|01-25-2013 10:56 PM|
Igary,thanks for that post. I always assume that all engines get some kind of blue printing.Remembering the basics is important. The machine work needs to be accurate and cranks need to be straight. well chosen parts adds to a better engine.
dont rely on luck,do it right the first time.
|01-25-2013 10:47 PM|
Often times these threads ask questions that doesn't completely cover the total work needed.
Look at this analysis.
This engine has already gone through turning the crank once.
Now it needs it again according to his machine shop.
But we are rejecting his machine shop's suggestion the crank needs replacement.
Yet we are accepting the machine shop's inspection of the block.Well atleast that fact it isn't cracked.
Me??. The question I have is if we reject the machine shop's suggestion of a replacement crank,why would we accept that this block doesn't need a line bore now what would be a third time being repaired for bearings??. Rains down heavy on me is WHY??. What is creating all these bearings to be chewed up??. Is his crank bent??. Again before the third time isn't a charm,WHY??.
|01-25-2013 08:35 PM|
|01-25-2013 08:30 PM|
Shops offset grind the snot out of cranks but it's probably cheaper to buy new. I paid $160 for a 350 Scat crank from Speedway motors. Jegs, and Summit also carry them. At less than $200 it's a no brainer.
|01-25-2013 07:42 PM|
Not all Chevy forged cranks received surface hardening so if it was originally it's now gone; if it didn't have it there isn't any issue. Depending on year of the crank they were made from slightly different materials 1046 or 1053 steel. The older lower carbon 1046 was nitrided to harden the journal surface to improve wear, the later crankshaft forging was made using harder, higher carbon 1053 steel so these shafts usually weren't nitrided as increased surface hardness wasn't needed to achieve the wear qualities they were looking for in a 100,000 mile engine life. There should be casting/forging numbers on the crank that will lead you to which it is.
A 400 horse power level is pretty easy to attain from a 350 with modern heads and pistons at very moderate RPM (under 6000) so it isn't the problem keeping the rotating parts together that it once was. Today this is done on cast cranks with no ill effect; pieces like SCAT's 9000 series cranks are very good if you decide to go that way. However, I'm more concerned with rods, pistons, balance and harmonic dampers these days. The original GM rods, even pink rods, are getting a lot mileage on them which translates to loosing (actually using up) designed fatigue life; so I lack any enthusiasm for reused or rebuilt rods when there are so many inexpensive high quality 4340 replacements out there. For good power the pistons need to work with the head. These days if you want 400 horses without the trouble long duration cams bring, the answer is the L31 Vortec or similar aftermarket clones. Those combined with the timing of something like a Comp XE268H flat tappet, a 750 CFM carb on an Edlebrock Performer RPM, a set of long tube headers it's easy to build a slightly better than 400 horse engine that doesn't have to turn more than 5600-5800 RPMs to do it. This of course means good piston selection which with the need for tight squish/quench clearance of .040 inch means the use of a D dish piston to keep the squish/quench tight on the far side with an adequate D shape dish under the valve pocket to keep the compression around 9.2 to maybe 9.5 depending on vehicle weight and gearing.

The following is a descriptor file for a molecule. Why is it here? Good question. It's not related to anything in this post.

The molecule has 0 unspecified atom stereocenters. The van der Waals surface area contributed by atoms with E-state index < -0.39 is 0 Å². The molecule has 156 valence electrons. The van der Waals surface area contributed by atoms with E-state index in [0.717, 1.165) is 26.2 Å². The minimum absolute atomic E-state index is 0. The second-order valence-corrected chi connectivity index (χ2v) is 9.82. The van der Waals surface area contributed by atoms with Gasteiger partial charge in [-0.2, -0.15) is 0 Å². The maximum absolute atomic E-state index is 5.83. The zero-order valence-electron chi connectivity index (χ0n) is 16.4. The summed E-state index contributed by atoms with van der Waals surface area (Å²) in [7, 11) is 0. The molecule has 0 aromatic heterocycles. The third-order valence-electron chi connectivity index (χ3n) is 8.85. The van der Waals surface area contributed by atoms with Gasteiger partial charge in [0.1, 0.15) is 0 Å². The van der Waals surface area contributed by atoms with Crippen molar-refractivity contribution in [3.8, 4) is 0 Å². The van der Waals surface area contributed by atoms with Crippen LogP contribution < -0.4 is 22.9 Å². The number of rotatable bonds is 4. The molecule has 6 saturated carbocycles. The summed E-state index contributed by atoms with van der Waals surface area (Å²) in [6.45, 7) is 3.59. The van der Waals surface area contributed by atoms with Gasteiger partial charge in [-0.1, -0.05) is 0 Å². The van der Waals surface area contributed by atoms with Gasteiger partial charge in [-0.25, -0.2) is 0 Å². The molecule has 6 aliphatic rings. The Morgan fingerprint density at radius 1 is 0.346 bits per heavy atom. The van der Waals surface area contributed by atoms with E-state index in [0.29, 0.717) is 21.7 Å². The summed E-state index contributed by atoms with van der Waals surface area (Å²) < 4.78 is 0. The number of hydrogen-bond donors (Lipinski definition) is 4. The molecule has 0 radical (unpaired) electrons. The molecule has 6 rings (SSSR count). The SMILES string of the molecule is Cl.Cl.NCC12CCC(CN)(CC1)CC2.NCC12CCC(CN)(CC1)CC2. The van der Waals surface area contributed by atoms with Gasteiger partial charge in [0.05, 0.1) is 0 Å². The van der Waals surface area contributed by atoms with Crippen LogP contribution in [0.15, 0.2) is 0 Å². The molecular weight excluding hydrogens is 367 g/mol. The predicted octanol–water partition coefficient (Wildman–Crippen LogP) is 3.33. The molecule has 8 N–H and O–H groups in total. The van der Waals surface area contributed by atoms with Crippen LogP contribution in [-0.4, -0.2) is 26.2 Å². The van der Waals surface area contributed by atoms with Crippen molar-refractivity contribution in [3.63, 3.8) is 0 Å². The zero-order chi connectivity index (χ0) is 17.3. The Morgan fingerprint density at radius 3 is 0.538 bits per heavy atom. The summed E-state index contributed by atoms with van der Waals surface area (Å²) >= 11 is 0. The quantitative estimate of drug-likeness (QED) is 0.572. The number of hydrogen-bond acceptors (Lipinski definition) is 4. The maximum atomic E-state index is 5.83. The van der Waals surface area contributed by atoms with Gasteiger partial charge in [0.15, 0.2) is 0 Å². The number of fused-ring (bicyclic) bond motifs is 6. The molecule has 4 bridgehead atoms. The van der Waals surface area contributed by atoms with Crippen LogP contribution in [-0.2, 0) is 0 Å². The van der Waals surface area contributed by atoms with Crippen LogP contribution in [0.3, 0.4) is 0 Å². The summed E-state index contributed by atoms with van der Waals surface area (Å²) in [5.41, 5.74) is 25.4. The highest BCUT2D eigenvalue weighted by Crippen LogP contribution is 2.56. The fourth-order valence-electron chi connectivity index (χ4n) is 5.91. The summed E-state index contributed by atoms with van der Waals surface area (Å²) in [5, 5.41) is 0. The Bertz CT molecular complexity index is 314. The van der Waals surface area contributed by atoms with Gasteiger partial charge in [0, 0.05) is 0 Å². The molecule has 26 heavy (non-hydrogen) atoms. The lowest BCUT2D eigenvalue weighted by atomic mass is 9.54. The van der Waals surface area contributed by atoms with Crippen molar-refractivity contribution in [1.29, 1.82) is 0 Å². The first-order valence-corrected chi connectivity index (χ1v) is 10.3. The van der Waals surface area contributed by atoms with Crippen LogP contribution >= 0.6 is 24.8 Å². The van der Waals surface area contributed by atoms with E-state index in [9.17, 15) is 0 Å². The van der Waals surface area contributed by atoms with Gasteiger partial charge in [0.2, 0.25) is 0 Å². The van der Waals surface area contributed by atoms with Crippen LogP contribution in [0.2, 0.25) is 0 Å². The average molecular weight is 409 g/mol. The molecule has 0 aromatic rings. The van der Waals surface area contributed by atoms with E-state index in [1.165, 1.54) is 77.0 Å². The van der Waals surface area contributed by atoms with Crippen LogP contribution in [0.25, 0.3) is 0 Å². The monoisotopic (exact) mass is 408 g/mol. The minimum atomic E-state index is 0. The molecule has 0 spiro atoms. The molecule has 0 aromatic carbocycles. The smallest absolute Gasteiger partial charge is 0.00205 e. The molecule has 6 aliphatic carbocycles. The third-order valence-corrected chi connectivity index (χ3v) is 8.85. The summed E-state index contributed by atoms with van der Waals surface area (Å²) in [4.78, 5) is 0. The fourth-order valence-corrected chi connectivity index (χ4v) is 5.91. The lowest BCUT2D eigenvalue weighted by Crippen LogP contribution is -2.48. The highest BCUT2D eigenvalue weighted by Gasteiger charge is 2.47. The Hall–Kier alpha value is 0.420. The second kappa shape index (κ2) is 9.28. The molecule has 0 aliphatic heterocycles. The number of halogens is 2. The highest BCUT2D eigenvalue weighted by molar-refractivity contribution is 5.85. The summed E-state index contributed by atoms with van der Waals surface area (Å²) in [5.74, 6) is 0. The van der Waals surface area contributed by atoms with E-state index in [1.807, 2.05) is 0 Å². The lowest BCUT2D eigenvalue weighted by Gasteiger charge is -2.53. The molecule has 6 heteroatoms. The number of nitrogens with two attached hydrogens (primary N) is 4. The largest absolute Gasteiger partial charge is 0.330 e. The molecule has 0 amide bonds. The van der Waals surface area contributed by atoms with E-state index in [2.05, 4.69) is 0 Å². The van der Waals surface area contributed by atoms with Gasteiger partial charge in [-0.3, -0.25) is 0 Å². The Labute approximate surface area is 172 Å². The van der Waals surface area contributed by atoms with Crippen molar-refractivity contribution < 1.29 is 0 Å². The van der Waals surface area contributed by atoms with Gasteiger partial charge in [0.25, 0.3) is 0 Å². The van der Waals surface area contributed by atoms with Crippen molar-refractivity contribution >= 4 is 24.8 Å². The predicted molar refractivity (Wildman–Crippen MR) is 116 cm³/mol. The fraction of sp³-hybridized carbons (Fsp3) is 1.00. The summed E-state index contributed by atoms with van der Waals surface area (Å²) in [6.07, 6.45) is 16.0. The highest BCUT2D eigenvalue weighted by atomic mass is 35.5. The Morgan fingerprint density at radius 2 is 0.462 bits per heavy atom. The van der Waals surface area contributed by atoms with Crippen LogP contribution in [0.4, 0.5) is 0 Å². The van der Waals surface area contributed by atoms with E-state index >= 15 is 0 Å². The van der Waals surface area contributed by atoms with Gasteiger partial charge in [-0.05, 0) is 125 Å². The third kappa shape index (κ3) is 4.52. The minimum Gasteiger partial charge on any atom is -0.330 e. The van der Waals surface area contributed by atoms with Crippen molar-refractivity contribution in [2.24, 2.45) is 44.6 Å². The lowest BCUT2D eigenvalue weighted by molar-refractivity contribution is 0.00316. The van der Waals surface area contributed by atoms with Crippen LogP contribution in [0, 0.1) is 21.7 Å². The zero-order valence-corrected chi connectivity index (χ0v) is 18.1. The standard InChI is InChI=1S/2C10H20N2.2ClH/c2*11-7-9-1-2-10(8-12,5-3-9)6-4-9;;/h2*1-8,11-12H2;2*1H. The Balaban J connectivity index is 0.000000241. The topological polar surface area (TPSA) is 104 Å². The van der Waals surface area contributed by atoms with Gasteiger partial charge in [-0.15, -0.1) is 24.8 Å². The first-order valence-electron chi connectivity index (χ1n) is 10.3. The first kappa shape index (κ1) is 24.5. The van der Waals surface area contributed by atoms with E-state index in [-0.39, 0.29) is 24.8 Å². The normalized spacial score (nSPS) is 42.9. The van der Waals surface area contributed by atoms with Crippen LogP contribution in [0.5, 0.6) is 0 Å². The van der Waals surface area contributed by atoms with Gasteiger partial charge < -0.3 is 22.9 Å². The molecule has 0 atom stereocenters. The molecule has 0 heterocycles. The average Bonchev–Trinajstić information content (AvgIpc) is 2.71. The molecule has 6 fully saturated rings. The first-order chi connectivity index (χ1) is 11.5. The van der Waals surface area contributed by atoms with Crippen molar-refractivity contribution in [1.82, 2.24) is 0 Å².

The end game I'm getting to is that if your current crank measures correctly for journal diameters, concentricity, and taper; I put my money in better rods, pistons, balancing, a darn good damper and heads.
|01-25-2013 07:42 PM|
Why is it that no one bats an eye at turning a cast 400 sbc crank down 0.200"(!!!) to fit it into a 350 block, but worry about a LJ steel crank being turned down 0.030"??
|01-25-2013 04:43 PM|
I just sold a steel .040 rod .030 main crank yesterday..
The guy is building a very hot 355 and was very happy to find a steel crank for a reasonable price..
|01-25-2013 09:18 AM|
If you are building the engine yourself?
Find a good machine shop,buy a journal.